I was probably the biggest thorn in their side, but I’ve also sent many of my interns to follow my path at the LCC in the last couple of years and there’s one matriculating right now! (Hello Jeyna! Never miss a moment to embarrass your old interns)

– How has your work/approach evolved since leaving college?

Honestly? rather massively. The older I get, the less design I do, and the more I seem to guide. I find that the lessons you took away from school never really change (or age) it’s just context and methods that change over time.

Things in the digital age and economy we live in are evolving much much faster than they did in my time of phones with keypads. You might find yourself left behind if you don’t move with the times to stay relevant, but that doesn’t mean that you should only be a slave to trends either.

Plot twist: some of your most valuable clients aren’t designers in the real world, and you’re gonna have to communicate your great ideas to them in ways they understand (it might be Google Slides, it might be Powerpoint, it might be pen and pencil). But one thing hasn’t really changed: “How can I help? and what can I do as a designer, to design something for you, that will help you in what you need to do?”

Design still solves problems.
Logos are needed.
Processes and a new way of doing things are also needed.
And you need to be ‘You’ in those instances to help the world move forward to where it needs to go.

– What are your plans for your career in the future?
Ask me again after COVID-19 passes. 🙂 Everything is in a state of flux as we know it

– Any tips for current GMD students? / Any tips for working from home!?
Tips from working from home:

– Wear Pants (even if you forgotten what those are)
– IG less (stop howling into the void)
– Have a routine (even if its wake up, brush your teeth, make your bed etc)
– Set alarms for lunch and to stop working at 1800
– Nobody looks back on these dark days and is gonna go “Wow I learnt so much from Netflix!” Yes there are some things that you can learn from the channel, but apply your time/ life productively”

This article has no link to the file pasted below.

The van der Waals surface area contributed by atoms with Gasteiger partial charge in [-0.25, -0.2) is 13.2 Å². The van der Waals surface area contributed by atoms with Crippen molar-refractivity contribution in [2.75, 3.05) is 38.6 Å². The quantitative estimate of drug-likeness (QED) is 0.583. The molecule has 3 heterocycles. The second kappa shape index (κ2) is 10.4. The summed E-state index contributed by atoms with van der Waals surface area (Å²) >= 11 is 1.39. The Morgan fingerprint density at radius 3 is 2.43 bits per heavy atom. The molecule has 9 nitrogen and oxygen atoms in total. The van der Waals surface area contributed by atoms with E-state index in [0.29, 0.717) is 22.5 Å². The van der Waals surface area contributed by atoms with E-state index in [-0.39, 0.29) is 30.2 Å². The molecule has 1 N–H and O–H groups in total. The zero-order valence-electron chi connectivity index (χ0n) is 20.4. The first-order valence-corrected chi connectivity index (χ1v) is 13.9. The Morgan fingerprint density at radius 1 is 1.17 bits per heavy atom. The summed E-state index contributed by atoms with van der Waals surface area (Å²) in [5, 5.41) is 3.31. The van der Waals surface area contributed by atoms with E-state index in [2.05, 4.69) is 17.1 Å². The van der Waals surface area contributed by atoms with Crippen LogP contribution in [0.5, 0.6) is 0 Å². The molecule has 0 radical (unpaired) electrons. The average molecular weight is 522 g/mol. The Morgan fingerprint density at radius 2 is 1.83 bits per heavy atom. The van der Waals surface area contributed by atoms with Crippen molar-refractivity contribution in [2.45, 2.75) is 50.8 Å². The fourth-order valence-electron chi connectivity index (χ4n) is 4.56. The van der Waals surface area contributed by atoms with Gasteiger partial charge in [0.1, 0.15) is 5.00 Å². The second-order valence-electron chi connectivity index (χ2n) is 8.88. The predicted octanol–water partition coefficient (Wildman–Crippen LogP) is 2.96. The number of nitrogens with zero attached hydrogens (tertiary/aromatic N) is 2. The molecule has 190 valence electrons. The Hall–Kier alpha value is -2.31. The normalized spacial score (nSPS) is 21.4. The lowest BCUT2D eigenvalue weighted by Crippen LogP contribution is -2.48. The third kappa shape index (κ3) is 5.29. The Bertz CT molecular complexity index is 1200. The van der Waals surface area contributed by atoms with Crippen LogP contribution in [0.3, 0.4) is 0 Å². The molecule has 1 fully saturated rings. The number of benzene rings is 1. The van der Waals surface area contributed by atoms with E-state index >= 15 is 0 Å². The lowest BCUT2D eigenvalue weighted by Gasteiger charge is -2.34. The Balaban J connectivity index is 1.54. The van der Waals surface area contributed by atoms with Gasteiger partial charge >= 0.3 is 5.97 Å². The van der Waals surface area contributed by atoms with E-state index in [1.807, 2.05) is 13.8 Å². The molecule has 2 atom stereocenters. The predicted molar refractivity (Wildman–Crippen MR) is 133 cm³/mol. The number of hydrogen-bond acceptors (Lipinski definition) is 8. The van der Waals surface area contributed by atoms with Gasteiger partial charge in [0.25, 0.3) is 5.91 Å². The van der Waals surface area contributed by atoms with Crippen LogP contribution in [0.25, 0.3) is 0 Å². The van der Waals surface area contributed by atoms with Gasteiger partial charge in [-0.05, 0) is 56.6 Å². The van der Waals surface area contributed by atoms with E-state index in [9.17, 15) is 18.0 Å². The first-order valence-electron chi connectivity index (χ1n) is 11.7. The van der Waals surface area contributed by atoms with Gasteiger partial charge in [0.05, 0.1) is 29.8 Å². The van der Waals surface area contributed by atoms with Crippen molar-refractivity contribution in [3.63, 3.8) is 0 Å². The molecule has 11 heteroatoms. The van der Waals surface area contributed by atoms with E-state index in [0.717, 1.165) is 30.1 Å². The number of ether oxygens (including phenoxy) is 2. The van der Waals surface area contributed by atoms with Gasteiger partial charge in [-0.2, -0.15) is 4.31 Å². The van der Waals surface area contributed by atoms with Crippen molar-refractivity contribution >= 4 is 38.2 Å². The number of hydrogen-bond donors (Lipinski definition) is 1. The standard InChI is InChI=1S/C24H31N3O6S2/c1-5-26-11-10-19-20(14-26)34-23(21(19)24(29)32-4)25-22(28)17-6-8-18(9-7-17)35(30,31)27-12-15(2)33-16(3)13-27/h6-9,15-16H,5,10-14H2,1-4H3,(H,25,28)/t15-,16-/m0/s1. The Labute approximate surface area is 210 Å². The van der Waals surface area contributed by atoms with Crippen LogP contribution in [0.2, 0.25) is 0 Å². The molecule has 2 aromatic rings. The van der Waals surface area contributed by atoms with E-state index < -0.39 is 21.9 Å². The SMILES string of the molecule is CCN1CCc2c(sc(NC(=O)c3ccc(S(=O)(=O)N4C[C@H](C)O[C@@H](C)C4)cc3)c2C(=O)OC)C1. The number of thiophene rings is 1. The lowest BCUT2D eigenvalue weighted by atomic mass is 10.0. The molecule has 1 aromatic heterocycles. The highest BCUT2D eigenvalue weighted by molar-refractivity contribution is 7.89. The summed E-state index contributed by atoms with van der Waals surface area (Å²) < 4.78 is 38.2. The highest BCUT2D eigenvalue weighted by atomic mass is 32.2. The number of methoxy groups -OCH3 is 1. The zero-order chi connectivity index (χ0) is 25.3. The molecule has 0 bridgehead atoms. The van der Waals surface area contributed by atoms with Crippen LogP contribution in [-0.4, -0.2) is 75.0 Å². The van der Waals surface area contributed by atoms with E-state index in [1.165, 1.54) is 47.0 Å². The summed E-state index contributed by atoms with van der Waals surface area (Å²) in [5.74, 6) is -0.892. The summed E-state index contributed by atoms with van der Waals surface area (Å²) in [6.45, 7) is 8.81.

– Don’t Netflix your life away (see above)
– Call your mom, Call your pop-pop, Call your Nanna.
– Don’t feel like you’re all alone out there in your flat/ room/ apartment/ mansion; It’s easy to feel disconnected, but reach out.

Tips for GMD Students:
The Post COVID world is going to be a strange one, you’re gonna question all that you do, the value that you bring, and your relevance to society.
Do a journey map of what your life is right now, 1, 2, 3, 5 years into the future, and where you want to be, need to do to get there etc.
It’ll give you something to cling to in the unknown.

DON’T be constrained by what you studied, what you did, it doesn’t matter where you’re from, what background, zone, street you were born in, We’re evolving into an era of ‘being useful’.
BE useful. To yourself, to people around you – you’ll find that that’s where opportunities are.
Take the shit job, the crappy crummy one, everything gives you an opportunity to learn.
Stop slouching at the desk.

If you’ve managed to read up to this line, congratulations, you have yet to ruin your average attention span.

BE useful. To yourself, to people around you – you’ll find that that’s where opportunities are.
Take the shit job, the crappy crummy one, everything gives you an opportunity to learn.

A recent piece of Benedict’s work for a telemedicine platform:

Project WhiteCoat V6 Presentation